In our blog series these next few weeks, we will share with you some of these “hidden gems”, and we are starting with a place incredibly dear to us – le isole eolie. The Aeolian Islands, as they are called in English, are the perfect example of a destination that’s just the right amount of “off the beaten track”. These 8 volcanic islands located off the northeast coast of Sicily. Each has their own distinct personality. Yet they all have in common: incredible views, spectacular food, a special serenity and peace that is truly indescribable.
The Aeolian Islands are linked to Italy and Sicily by hydrofoils (large, high speed boats). The easiest way to get to the islands is a hydrofoil from Milazzo, Sicily, to the island of Salina. It takes about 1.5 hours and boats run frequently in the spring and summer months. There are other points of departure (like Messina), but the main way visitors get to these special islands is by hydrofoil. There are eight significant islands: Lipari, Vulcano, Salina, Stromboli, Filicudi, Alicudi, Panarea and Basilluzzo, and a set of minor islands and rocks between Panarea and Basilluzzo.
The Aeolian Islands are small and local population even smaller. A few of them, like Panarea, are incredibly famous for being summer vacation spots for some of Italy’s most famous and important families. Luxury yachts are seemingly the most common way to travel in the summer months on Panarea. It’s the destination for those who want to see and be seen. But there is, actually, quite a bit to see besides celebrities. Panarea is arguably the most beautiful of these islands. Green hills and volcanic cliffs, sapphire water and breathtaking views, this car free haven feels like a place from an age of travel, a dream long gone by. Being a little bit out of the way means you just don’t “stumble” upon these islands. Visitors are the kind that appreciate these serene pieces of paradise.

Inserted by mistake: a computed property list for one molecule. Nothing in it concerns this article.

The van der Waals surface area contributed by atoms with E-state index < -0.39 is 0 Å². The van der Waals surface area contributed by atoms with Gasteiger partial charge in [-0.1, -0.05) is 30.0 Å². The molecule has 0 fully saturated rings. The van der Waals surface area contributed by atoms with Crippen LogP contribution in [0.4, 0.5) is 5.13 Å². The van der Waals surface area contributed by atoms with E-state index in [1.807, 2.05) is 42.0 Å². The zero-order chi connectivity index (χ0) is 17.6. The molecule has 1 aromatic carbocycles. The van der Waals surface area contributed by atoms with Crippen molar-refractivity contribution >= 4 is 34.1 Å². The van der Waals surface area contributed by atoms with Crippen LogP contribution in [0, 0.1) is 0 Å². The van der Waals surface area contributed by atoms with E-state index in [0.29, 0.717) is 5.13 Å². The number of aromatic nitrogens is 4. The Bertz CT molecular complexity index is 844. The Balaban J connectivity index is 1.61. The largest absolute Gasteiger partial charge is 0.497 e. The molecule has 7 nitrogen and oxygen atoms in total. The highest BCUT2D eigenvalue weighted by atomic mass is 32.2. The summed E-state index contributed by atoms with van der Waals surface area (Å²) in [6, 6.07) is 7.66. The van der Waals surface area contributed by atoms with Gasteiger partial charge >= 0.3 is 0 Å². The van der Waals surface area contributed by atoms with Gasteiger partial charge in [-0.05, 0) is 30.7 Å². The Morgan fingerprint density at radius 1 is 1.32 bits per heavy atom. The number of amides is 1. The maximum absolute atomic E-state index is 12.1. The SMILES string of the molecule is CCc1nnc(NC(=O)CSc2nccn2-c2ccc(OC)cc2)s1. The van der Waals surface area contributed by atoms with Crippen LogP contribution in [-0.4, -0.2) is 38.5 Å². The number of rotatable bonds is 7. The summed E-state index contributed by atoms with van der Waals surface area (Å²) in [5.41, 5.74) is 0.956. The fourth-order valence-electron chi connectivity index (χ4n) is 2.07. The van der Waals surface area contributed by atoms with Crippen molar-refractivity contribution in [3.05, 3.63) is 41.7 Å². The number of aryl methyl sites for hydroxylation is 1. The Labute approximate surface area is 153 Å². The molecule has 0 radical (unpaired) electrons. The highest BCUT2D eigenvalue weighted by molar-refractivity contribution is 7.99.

Lipari is also another of the Aeolian islands that gets its fair share of visitors. It’s the biggest of the archipelago. Although compared with other Italian beach destinations like Capri, Portofino or the Amalfi coast, its number of tourists are just a fraction of these other destinations. It’s also the island with the most “industry” besides tourism. Lipari os one of the most important places for pumice mining. It has a large town that is active almost all year long after the summer tourists leave. Like the other islands, the coast is mostly rocky and wild, but the sea below the cliffs is the most crystal clear blue.
Salina is the most “green” and fertile of these volcanic islands. It was the setting for the famous Italian movie “Il Postino”. Salina is the second largest island, boasting a whopping 2300 inhabitants. It is also the only island with a notable wine production of the local Malvasia grape. The island is also home to some of our favorite hotels. And for those of you looking for spectacular sunsets, it’s also the highest of the UNESCO world heritage protected archipelago. The view from the top is something incredibly special. There are also hot springs and thermal mud baths. It’s a destination that can be easily described by one word: magic.
Stromboli is well known because of its active volcano (one of three in Italy), and trekking tours around the smoking mountain are one of the most unique experiences visitors in Italy can have. The beaches are black sand coves, but the highlight Is this active volcano in the middle of the sea.
The aeolian islands are the definition of a hidden travel gem. Unique islands that aren’t just around the corner or on the main train line- these are dream destinations that travelers looking for something special will never forget.
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